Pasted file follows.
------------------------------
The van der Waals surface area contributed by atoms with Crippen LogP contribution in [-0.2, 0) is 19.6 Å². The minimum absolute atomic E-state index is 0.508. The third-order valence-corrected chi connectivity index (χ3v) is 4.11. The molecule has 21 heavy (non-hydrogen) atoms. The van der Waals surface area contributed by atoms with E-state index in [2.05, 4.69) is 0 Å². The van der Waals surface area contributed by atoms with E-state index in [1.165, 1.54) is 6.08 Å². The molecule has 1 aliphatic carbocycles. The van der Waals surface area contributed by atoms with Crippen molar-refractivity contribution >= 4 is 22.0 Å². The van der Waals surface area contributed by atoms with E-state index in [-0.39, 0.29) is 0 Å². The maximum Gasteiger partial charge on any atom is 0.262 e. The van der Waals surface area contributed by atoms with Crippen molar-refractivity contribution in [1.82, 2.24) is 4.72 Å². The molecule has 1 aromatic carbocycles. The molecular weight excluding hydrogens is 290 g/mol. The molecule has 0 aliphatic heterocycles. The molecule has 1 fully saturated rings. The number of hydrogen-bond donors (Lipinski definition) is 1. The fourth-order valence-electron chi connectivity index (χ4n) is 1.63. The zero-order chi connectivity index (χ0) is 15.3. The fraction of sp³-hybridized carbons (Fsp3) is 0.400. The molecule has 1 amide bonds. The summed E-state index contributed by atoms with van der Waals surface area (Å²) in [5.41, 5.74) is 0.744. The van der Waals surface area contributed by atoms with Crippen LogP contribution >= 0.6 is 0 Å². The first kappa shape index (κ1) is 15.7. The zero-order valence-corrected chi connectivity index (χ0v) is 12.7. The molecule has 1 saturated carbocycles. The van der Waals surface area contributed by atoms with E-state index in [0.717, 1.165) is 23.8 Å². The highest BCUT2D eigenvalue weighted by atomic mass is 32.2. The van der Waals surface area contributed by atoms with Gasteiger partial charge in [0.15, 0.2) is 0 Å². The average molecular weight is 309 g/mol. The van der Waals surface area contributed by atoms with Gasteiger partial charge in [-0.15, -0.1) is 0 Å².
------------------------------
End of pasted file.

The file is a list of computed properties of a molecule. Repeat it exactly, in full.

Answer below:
The van der Waals surface area contributed by atoms with Crippen LogP contribution in [-0.2, 0) is 19.6 Å². The minimum absolute atomic E-state index is 0.508. The third-order valence-corrected chi connectivity index (χ3v) is 4.11. The molecule has 21 heavy (non-hydrogen) atoms. The van der Waals surface area contributed by atoms with E-state index in [2.05, 4.69) is 0 Å². The van der Waals surface area contributed by atoms with E-state index in [1.165, 1.54) is 6.08 Å². The molecule has 1 aliphatic carbocycles. The van der Waals surface area contributed by atoms with Crippen molar-refractivity contribution >= 4 is 22.0 Å². The van der Waals surface area contributed by atoms with E-state index in [-0.39, 0.29) is 0 Å². The maximum Gasteiger partial charge on any atom is 0.262 e. The van der Waals surface area contributed by atoms with Crippen molar-refractivity contribution in [1.82, 2.24) is 4.72 Å². The molecule has 1 aromatic carbocycles. The molecular weight excluding hydrogens is 290 g/mol. The molecule has 0 aliphatic heterocycles. The molecule has 1 fully saturated rings. The number of hydrogen-bond donors (Lipinski definition) is 1. The fourth-order valence-electron chi connectivity index (χ4n) is 1.63. The zero-order chi connectivity index (χ0) is 15.3. The fraction of sp³-hybridized carbons (Fsp3) is 0.400. The molecule has 1 amide bonds. The summed E-state index contributed by atoms with van der Waals surface area (Å²) in [5.41, 5.74) is 0.744. The van der Waals surface area contributed by atoms with Crippen LogP contribution >= 0.6 is 0 Å². The first kappa shape index (κ1) is 15.7. The zero-order valence-corrected chi connectivity index (χ0v) is 12.7. The molecule has 1 saturated carbocycles. The van der Waals surface area contributed by atoms with E-state index in [0.717, 1.165) is 23.8 Å². The highest BCUT2D eigenvalue weighted by atomic mass is 32.2. The van der Waals surface area contributed by atoms with Gasteiger partial charge in [0.15, 0.2) is 0 Å². The average molecular weight is 309 g/mol. The van der Waals surface area contributed by atoms with Gasteiger partial charge in [-0.15, -0.1) is 0 Å².